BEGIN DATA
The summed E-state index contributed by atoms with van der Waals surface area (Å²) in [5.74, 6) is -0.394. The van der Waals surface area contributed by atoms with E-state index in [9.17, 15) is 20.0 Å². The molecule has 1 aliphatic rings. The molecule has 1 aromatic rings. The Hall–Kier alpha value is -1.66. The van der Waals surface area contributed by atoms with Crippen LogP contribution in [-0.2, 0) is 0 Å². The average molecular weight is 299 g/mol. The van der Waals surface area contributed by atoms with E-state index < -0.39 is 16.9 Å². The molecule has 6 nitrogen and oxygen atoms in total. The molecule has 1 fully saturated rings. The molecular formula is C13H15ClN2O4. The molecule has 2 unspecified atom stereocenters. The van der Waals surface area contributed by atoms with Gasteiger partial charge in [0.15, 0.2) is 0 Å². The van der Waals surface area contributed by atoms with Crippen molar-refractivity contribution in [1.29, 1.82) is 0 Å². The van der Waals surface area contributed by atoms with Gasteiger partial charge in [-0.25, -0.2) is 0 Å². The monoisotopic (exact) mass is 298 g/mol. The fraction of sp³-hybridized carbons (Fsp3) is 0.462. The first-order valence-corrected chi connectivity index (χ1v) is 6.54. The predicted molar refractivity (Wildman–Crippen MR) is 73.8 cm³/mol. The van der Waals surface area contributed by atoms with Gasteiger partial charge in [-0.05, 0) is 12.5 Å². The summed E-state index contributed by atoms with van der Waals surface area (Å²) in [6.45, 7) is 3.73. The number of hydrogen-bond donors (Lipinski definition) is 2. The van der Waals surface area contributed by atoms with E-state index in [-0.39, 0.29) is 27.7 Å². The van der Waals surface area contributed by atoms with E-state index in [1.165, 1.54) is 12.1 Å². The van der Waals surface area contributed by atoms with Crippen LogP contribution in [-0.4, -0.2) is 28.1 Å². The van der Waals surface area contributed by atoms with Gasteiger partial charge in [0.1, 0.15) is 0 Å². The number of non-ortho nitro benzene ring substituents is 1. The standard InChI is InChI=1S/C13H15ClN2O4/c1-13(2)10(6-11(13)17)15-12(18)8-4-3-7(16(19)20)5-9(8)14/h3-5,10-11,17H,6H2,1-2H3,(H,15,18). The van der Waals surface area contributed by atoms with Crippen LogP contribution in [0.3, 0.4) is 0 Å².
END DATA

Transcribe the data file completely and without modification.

The summed E-state index contributed by atoms with van der Waals surface area (Å²) in [5.74, 6) is -0.394. The van der Waals surface area contributed by atoms with E-state index in [9.17, 15) is 20.0 Å². The molecule has 1 aliphatic rings. The molecule has 1 aromatic rings. The Hall–Kier alpha value is -1.66. The van der Waals surface area contributed by atoms with Crippen LogP contribution in [-0.2, 0) is 0 Å². The average molecular weight is 299 g/mol. The van der Waals surface area contributed by atoms with E-state index < -0.39 is 16.9 Å². The molecule has 6 nitrogen and oxygen atoms in total. The molecule has 1 fully saturated rings. The molecular formula is C13H15ClN2O4. The molecule has 2 unspecified atom stereocenters. The van der Waals surface area contributed by atoms with Gasteiger partial charge in [0.15, 0.2) is 0 Å². The van der Waals surface area contributed by atoms with Crippen molar-refractivity contribution in [1.29, 1.82) is 0 Å². The van der Waals surface area contributed by atoms with Gasteiger partial charge in [-0.25, -0.2) is 0 Å². The monoisotopic (exact) mass is 298 g/mol. The fraction of sp³-hybridized carbons (Fsp3) is 0.462. The first-order valence-corrected chi connectivity index (χ1v) is 6.54. The predicted molar refractivity (Wildman–Crippen MR) is 73.8 cm³/mol. The van der Waals surface area contributed by atoms with Gasteiger partial charge in [-0.05, 0) is 12.5 Å². The summed E-state index contributed by atoms with van der Waals surface area (Å²) in [6.45, 7) is 3.73. The number of hydrogen-bond donors (Lipinski definition) is 2. The van der Waals surface area contributed by atoms with E-state index in [-0.39, 0.29) is 27.7 Å². The van der Waals surface area contributed by atoms with E-state index in [1.165, 1.54) is 12.1 Å². The van der Waals surface area contributed by atoms with Crippen LogP contribution in [-0.4, -0.2) is 28.1 Å². The van der Waals surface area contributed by atoms with Gasteiger partial charge in [0.1, 0.15) is 0 Å². The number of non-ortho nitro benzene ring substituents is 1. The standard InChI is InChI=1S/C13H15ClN2O4/c1-13(2)10(6-11(13)17)15-12(18)8-4-3-7(16(19)20)5-9(8)14/h3-5,10-11,17H,6H2,1-2H3,(H,15,18). The van der Waals surface area contributed by atoms with Crippen LogP contribution in [0.3, 0.4) is 0 Å².